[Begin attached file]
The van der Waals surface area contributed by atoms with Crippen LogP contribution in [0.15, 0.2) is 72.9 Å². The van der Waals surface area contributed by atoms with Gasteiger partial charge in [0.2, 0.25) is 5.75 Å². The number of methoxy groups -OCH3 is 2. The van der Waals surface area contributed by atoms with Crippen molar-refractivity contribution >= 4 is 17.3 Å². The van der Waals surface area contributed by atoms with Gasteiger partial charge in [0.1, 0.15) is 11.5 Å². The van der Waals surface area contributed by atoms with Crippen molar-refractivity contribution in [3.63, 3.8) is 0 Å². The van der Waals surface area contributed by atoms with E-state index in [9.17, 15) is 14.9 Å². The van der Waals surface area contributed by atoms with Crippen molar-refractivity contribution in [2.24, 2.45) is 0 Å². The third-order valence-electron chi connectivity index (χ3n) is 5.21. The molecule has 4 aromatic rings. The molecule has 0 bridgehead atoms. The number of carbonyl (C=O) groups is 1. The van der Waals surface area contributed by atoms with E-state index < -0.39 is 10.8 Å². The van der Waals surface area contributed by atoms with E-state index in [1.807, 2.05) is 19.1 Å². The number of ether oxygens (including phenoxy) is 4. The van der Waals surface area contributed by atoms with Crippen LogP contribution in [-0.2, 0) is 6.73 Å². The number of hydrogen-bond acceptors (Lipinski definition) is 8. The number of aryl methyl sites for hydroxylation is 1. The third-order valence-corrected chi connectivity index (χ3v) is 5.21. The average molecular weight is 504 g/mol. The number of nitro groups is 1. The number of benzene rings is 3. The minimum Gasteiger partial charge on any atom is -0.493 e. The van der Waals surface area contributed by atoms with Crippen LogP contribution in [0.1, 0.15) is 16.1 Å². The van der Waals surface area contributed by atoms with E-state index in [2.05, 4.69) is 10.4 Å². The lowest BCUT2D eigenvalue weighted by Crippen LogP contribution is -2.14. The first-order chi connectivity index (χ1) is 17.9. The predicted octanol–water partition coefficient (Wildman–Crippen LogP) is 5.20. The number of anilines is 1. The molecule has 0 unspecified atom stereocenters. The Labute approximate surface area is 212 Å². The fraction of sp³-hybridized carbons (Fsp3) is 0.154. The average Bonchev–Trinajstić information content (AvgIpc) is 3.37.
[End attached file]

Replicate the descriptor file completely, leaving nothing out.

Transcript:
The van der Waals surface area contributed by atoms with Crippen LogP contribution in [0.15, 0.2) is 72.9 Å². The van der Waals surface area contributed by atoms with Gasteiger partial charge in [0.2, 0.25) is 5.75 Å². The number of methoxy groups -OCH3 is 2. The van der Waals surface area contributed by atoms with Crippen molar-refractivity contribution >= 4 is 17.3 Å². The van der Waals surface area contributed by atoms with Gasteiger partial charge in [0.1, 0.15) is 11.5 Å². The van der Waals surface area contributed by atoms with Crippen molar-refractivity contribution in [3.63, 3.8) is 0 Å². The van der Waals surface area contributed by atoms with E-state index in [9.17, 15) is 14.9 Å². The van der Waals surface area contributed by atoms with Crippen molar-refractivity contribution in [2.24, 2.45) is 0 Å². The third-order valence-electron chi connectivity index (χ3n) is 5.21. The molecule has 4 aromatic rings. The molecule has 0 bridgehead atoms. The number of carbonyl (C=O) groups is 1. The van der Waals surface area contributed by atoms with E-state index < -0.39 is 10.8 Å². The van der Waals surface area contributed by atoms with E-state index in [1.807, 2.05) is 19.1 Å². The number of ether oxygens (including phenoxy) is 4. The van der Waals surface area contributed by atoms with Crippen LogP contribution in [-0.2, 0) is 6.73 Å². The number of hydrogen-bond acceptors (Lipinski definition) is 8. The number of aryl methyl sites for hydroxylation is 1. The third-order valence-corrected chi connectivity index (χ3v) is 5.21. The average molecular weight is 504 g/mol. The number of nitro groups is 1. The number of benzene rings is 3. The minimum Gasteiger partial charge on any atom is -0.493 e. The van der Waals surface area contributed by atoms with Crippen LogP contribution in [0.1, 0.15) is 16.1 Å². The van der Waals surface area contributed by atoms with E-state index in [2.05, 4.69) is 10.4 Å². The lowest BCUT2D eigenvalue weighted by Crippen LogP contribution is -2.14. The first-order chi connectivity index (χ1) is 17.9. The predicted octanol–water partition coefficient (Wildman–Crippen LogP) is 5.20. The number of anilines is 1. The molecule has 0 unspecified atom stereocenters. The Labute approximate surface area is 212 Å². The fraction of sp³-hybridized carbons (Fsp3) is 0.154. The average Bonchev–Trinajstić information content (AvgIpc) is 3.37.